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Title: Henry Tyler, Charleston, to Alexander Tyler, Newtownlimavady.
CollectionIrish Emigration Database
FileTyler, Henry/65
SenderTyler, Henry
Sender Gendermale
Sender Occupationon a trip
Sender Religionunknown
OriginCharleston, S. Carolina, USA
DestinationNewtown Limavady, Co. Derry, N.Ireland
RecipientTyler, Alexander
Recipient Gendermale
SourceD 3220/4/36: Deposited by the Late Lady Tyler on Behalf of the Other Trustees of the Will of Sir Henry MacDonald Tyler.
ArchiveThe Public Record Office, Northern Ireland.
Doc. No.9809205
Partial Date
Doc. TypeEMG
LogDocument added by LT, 23:09:98.
Word Count876
TranscriptCharleston S.C. [South Carolina?] May 7th 1836

My dear Alick
I take advantage of a ships leaving this for
England to send you a few lines We arrived here on the 4th of
this month, after a voyage of 11 days from Baltimore which
however was very pleasant as we had fine weather & good
accommodation. On our arrival we paid a visit to Mr Ogilby and
found him and Mr Ross both well we have spent most of our time
with them since. The weather is very hot here so we will not
make a long stay but will start for Kentucky and thence to Canada
as soon as possible. I hear great accounts of the Western country
its fertility and climate are both highly spoken of but I shall
be able to tell you more about it when I get there. We have
invitations from Mr [Clay?] & Crittenden the senators for
Kentucky, & I hope will find it very pleasant. The Planters in
this country (S. [South?] Carolina) make an immense deal by the
cultivation of cotton & rice, but the unhealthiness of the
climate in the interior & the prevalence of slavery, I think,
more than counterbalance the advantages they enjoy the same
objections apply to all the southern states, and moreover the
state of society is a very unpleasant one, to live in. Almost
every one carries a long case knife which upon the slightest
provocation he thinks nothing of sticking into your ribs.
Assassinations in fact are very common almost every paper
contains an account of one or two, people flock here however
from all parts, a great proportion of the inhabitants of this
place being composed of English & Irish. The love of gold conquers
every other feeling. This place at present is crowded with
volunteers from the seat of war in Florida. There are about 600
Indians there, who have kept [1,000?] troops employed all the
winter, endeavouring to subjugate them, and they are just when
they started, there have been about a dozen Indians killed and
about two or three hundred Americans, one Chief was killed who
had 100 white scalps in his belt, all operations have ceased for
this season on account of the climate & I calculate it will cost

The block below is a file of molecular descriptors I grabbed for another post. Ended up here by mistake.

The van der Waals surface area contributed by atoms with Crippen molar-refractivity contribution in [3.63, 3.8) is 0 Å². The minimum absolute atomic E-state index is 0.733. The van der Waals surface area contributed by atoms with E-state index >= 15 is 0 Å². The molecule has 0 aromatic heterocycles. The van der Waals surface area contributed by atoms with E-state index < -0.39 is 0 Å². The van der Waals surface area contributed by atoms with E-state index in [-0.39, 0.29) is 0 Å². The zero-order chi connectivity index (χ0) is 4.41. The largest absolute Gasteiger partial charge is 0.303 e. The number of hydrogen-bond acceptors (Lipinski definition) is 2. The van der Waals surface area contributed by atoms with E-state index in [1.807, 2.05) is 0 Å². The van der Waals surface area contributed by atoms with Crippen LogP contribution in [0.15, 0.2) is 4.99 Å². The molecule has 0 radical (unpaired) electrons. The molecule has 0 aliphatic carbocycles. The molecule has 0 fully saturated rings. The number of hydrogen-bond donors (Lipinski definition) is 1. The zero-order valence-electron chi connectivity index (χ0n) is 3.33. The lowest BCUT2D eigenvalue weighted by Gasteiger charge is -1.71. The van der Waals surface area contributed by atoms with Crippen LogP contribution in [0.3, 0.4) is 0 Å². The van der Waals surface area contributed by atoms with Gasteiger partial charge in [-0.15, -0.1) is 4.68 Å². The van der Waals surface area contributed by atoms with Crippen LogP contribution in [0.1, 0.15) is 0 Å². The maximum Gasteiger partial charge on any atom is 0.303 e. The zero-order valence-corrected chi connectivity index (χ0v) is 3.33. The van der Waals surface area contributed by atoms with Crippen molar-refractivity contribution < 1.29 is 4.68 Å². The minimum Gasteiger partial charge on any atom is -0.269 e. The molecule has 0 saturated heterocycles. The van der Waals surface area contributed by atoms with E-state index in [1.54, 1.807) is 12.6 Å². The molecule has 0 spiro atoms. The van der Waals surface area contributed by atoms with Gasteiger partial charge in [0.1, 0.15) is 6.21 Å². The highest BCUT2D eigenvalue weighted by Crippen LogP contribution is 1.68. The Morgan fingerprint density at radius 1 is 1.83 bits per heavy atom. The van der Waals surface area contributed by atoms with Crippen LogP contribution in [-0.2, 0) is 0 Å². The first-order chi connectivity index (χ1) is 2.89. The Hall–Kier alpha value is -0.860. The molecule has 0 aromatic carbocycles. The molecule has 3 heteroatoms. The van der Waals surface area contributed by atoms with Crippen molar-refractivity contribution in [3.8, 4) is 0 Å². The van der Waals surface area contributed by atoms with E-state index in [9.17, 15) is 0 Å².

Jonathan some few dollars & men before the business is finally
brought to a close. There is another war going on in Texas which
is a fine province belonging to Mexico bordering on the U.
[Unites?] States. The origin of it is this. The Mexican
government some time ago gave grants of land, to a parcel of Yankee
settlers, who continued increasing till they mustered some 30 or
[40000?] They then thought they were strong enough to set up for
themselves. And accordingly have declared themselves independent.
Santa Anna the head of the Mexican republic, has determined to
regain the country. And marched a powerful army into it during
(sic) the Yankees before him, and would have kicked them all out
before this, were it not for the supplies of money & men they
have received from this country, for there is a strong feeling
in favour of the Texians [Texans?] although it appears to me that
they have been just treated as they deserve, for in the final
instance they had no business to go into the country at all,
when there are such tracts of unoccupied land in their own, And in
the second instance after they got there they should certainly under
obedience to the government under whose protection they had
placed themselves, but it shows the genius of the people not
content with their own immense territory they must be always
encroaching on their neighbours.
I suppose this letter will reach you at the Umbra, where you &
Master Samuel will be shooting away at the shell drakes, I hope
I will be able in my next letter to give you an account of some
sport in this country. I am very anxious to try my hand at the
squirrels and deer. I have not had an opportunity of doing any
thing yet. I have formed a great many plans for you & myself in
this country, but as they are merely plans I may as well keep
them to myself. I shall first see as much of the country as I
can & then I shall know better what is to be done. I suppose you
enjoyed your trip to Edinburgh. I have just written to [Dunlop?]
who I suppose you saw there.
With best love to all I shall now come to a close I cant say
where my next letter will be from but I will make Thomas write
in a week or two, he by the way sends his love also to all the
pretty girls in the country [and?] so goodbye and believe me
ever yr [your?] aft [affectionate?] [brother?] H. [Henry?]
so I must conclude with a hundred thousand loves &c &c -



Alexander Tyler Esqr
Newtonlimavady [Newtownlimavady?]

Who do you think I met here the other day. John Barber, he is in
a grocery store and is looking & doing remarkably well.
Mr Ross expects to be home some time in August He & Thomas
Cather are just waiting for me to go old (sic)